Currency converter
All news
News Search Topics
Use filter
You can filter your feed,
by choosing only interesting

Putin will attend memorial ceremonies on 70th anniversary of full liberation of Leningrad

January 27, 2014, 3:25 UTC+3 MOSCOW

The Head of State will lay flowers and wreaths at the Piskarevskoye memorial cemetery, and at the military history memorial complex "Nevsky Pyatachok"

1 pages in this article
© ITAR-TASS/Mikhail Metzel

MOSCOW, January 27, /ITAR-TASS/. Russia's President Vladimir Putin will travel to St Petersburg (formerly Leningrad) on January 27 to attend memorial ceremonies marking the 70th anniversary of full liberation of Leningrad from Nazi siege, the Kremlin press service reported.

The Head of State will lay flowers and wreaths at the Piskarevskoye memorial cemetery, where many victims of the siege lie buried, and at the military history memorial complex "Nevsky Pyatachok" (bridge-head).

Putin will also tour Russia's first 3D panoramic view of the "Breakthrough" battle of the Great Patriotic War of 1941-1945. The panorama has been set up by a youth search team thanks to a Russian presidential grant.

"Vladimir Putin will talk to participants in the Battle of Leningrad and veterans of the then besieged Leningrad," a press service official said.

On January 27 evening, the President will attend a first night performance of the ballet "Requiem" devoted to the liberation of the heroic city, at the Alexandrine Theatre. The premiere will be presented by the Ballet Teatre of Boris Eifman together with the "Virtuosi of Moscow" orchestra and the Academic Grand Choir "Masters of Choral Singing".

The ballet consists of two acts, one of which is based on the production staged by Eifman in 1991 to Mozart's music ("Requiem"). The second part is staged after the same-title poem by Anna Akhmatova to Dmitry Shostakovich's music (chamber symphony "In Memory of the Victims of Fascism and War").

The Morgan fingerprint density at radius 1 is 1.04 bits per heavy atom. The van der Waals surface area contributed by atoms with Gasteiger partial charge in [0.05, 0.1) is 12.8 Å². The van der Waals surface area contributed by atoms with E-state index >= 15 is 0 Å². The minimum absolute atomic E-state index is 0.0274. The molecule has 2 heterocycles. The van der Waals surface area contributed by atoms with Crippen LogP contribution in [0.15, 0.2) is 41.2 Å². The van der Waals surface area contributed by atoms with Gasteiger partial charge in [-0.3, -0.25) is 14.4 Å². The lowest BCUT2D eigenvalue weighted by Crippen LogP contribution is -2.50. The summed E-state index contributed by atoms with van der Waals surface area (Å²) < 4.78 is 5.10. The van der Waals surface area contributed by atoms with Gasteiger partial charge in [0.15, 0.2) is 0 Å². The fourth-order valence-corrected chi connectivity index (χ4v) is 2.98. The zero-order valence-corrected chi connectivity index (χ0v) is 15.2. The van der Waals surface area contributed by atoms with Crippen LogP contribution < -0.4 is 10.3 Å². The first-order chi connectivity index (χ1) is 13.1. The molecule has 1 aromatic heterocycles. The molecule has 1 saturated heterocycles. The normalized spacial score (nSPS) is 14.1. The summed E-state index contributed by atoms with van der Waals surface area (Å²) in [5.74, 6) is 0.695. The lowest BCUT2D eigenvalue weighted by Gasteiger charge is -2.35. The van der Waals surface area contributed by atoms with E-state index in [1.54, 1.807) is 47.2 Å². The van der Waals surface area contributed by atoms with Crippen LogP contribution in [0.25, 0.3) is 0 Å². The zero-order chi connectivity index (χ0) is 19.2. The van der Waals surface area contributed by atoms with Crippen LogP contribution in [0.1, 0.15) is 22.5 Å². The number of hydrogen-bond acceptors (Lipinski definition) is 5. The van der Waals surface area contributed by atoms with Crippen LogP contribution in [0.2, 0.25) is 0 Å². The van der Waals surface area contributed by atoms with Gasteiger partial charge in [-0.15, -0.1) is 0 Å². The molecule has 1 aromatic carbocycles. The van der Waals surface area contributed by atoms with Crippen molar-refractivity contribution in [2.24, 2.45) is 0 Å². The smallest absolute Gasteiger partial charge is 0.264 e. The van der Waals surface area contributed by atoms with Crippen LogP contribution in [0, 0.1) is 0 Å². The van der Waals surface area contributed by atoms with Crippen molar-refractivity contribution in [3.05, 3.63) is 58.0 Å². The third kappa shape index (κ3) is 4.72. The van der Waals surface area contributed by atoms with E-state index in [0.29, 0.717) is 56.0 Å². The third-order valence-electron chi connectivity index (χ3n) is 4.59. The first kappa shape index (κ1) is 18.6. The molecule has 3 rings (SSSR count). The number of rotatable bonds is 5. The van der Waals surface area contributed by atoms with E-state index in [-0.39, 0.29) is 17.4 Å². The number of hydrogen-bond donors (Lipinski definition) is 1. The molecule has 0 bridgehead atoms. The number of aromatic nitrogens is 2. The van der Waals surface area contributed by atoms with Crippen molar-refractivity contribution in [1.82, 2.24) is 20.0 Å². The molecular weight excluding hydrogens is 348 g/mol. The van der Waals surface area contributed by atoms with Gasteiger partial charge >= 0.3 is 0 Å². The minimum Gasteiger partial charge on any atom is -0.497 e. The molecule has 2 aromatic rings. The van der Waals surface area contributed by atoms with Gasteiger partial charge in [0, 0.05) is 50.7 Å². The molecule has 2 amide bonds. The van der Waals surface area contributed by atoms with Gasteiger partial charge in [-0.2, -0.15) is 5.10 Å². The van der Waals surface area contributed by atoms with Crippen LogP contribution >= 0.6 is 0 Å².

To Leningrader Vladimir Putin, who was born in 1952, the siege of Leningrad means not just the tragic pages of the country's history. It is associated with highly personal, family history connected with the fate of his parents, with the death of his elder brother, who died of diphtheria in the besieged city (Vladimir Putin's another elder brother, born in the 1930s, died in infancy prior to the war).

Putin's mother lived throughout the siege in Leningrad, experiencing all the hardships. "Once, my mother lost consciousness and people around thought that she died. She was even put together with dead bodies. It was fortunate that the mother came to her senses in time and moaned. In general, she stayed alive by a miracle," the President narrated in his book "Ot Pervogo Litsa" (the first-person point of view).

Putin's father, a serviceman of the 86th rifle division participated in the defence of the city -- on the Nevsky Pyatachok -- in the thick of the "monstrous hack-and- slash". He was heavily wounded by grenade fragments and was placed in a Leningrad hospital where he was sharing his food ration with the wife who was visiting him, thereby saving her from a death from famine, the President pointed out.

Vladimir Putin in his capacity of a statesman repeatedly visited the Nevsky Pyatachok where his father had fought during the war. Putin last visited it in May 2010.

Show more
In other media
Partner News